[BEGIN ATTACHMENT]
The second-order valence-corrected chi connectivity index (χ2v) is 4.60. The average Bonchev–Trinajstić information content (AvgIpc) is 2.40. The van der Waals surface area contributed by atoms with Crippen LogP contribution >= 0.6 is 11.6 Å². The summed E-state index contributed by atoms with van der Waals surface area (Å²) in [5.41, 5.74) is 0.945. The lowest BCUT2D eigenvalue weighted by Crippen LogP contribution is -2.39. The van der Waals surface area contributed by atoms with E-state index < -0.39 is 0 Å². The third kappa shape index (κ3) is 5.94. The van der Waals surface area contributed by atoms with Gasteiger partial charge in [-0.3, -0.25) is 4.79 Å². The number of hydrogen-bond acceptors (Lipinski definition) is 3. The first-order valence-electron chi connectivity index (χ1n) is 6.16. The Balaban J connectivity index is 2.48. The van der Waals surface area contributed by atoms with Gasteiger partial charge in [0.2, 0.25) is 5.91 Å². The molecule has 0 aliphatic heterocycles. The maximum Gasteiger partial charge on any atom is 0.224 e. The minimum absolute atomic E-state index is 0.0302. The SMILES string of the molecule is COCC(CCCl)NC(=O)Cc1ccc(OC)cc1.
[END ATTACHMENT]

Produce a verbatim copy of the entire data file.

The second-order valence-corrected chi connectivity index (χ2v) is 4.60. The average Bonchev–Trinajstić information content (AvgIpc) is 2.40. The van der Waals surface area contributed by atoms with Crippen LogP contribution >= 0.6 is 11.6 Å². The summed E-state index contributed by atoms with van der Waals surface area (Å²) in [5.41, 5.74) is 0.945. The lowest BCUT2D eigenvalue weighted by Crippen LogP contribution is -2.39. The van der Waals surface area contributed by atoms with E-state index < -0.39 is 0 Å². The third kappa shape index (κ3) is 5.94. The van der Waals surface area contributed by atoms with Gasteiger partial charge in [-0.3, -0.25) is 4.79 Å². The number of hydrogen-bond acceptors (Lipinski definition) is 3. The first-order valence-electron chi connectivity index (χ1n) is 6.16. The Balaban J connectivity index is 2.48. The van der Waals surface area contributed by atoms with Gasteiger partial charge in [0.2, 0.25) is 5.91 Å². The molecule has 0 aliphatic heterocycles. The maximum Gasteiger partial charge on any atom is 0.224 e. The minimum absolute atomic E-state index is 0.0302. The SMILES string of the molecule is COCC(CCCl)NC(=O)Cc1ccc(OC)cc1.